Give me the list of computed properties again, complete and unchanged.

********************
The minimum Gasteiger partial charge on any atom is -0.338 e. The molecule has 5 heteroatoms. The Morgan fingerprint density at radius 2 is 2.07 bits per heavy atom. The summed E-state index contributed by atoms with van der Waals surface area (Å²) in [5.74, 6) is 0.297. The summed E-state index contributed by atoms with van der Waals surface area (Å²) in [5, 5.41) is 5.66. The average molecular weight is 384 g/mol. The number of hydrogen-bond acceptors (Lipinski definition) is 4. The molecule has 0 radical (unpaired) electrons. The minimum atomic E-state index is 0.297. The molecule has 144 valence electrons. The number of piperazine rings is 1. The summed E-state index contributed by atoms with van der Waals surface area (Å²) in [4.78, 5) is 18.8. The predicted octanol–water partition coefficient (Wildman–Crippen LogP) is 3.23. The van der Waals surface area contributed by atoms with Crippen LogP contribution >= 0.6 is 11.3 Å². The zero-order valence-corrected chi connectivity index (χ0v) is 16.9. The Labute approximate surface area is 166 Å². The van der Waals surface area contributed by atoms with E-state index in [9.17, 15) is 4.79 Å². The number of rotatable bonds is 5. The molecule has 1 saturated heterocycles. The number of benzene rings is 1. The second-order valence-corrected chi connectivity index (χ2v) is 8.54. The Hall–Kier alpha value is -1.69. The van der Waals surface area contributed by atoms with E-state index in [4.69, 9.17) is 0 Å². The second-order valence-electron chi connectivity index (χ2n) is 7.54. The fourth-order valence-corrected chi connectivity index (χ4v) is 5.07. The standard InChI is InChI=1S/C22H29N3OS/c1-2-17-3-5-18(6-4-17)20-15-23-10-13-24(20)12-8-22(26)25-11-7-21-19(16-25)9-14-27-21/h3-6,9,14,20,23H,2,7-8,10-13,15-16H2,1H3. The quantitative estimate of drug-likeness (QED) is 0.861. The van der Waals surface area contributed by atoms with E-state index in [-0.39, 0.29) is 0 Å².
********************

The minimum Gasteiger partial charge on any atom is -0.338 e. The molecule has 5 heteroatoms. The Morgan fingerprint density at radius 2 is 2.07 bits per heavy atom. The summed E-state index contributed by atoms with van der Waals surface area (Å²) in [5.74, 6) is 0.297. The summed E-state index contributed by atoms with van der Waals surface area (Å²) in [5, 5.41) is 5.66. The average molecular weight is 384 g/mol. The number of hydrogen-bond acceptors (Lipinski definition) is 4. The molecule has 0 radical (unpaired) electrons. The minimum atomic E-state index is 0.297. The molecule has 144 valence electrons. The number of piperazine rings is 1. The summed E-state index contributed by atoms with van der Waals surface area (Å²) in [4.78, 5) is 18.8. The predicted octanol–water partition coefficient (Wildman–Crippen LogP) is 3.23. The van der Waals surface area contributed by atoms with Crippen LogP contribution >= 0.6 is 11.3 Å². The zero-order valence-corrected chi connectivity index (χ0v) is 16.9. The Labute approximate surface area is 166 Å². The van der Waals surface area contributed by atoms with E-state index in [9.17, 15) is 4.79 Å². The number of rotatable bonds is 5. The molecule has 1 saturated heterocycles. The number of benzene rings is 1. The second-order valence-corrected chi connectivity index (χ2v) is 8.54. The Hall–Kier alpha value is -1.69. The van der Waals surface area contributed by atoms with E-state index in [4.69, 9.17) is 0 Å². The second-order valence-electron chi connectivity index (χ2n) is 7.54. The fourth-order valence-corrected chi connectivity index (χ4v) is 5.07. The standard InChI is InChI=1S/C22H29N3OS/c1-2-17-3-5-18(6-4-17)20-15-23-10-13-24(20)12-8-22(26)25-11-7-21-19(16-25)9-14-27-21/h3-6,9,14,20,23H,2,7-8,10-13,15-16H2,1H3. The quantitative estimate of drug-likeness (QED) is 0.861. The van der Waals surface area contributed by atoms with E-state index in [-0.39, 0.29) is 0 Å².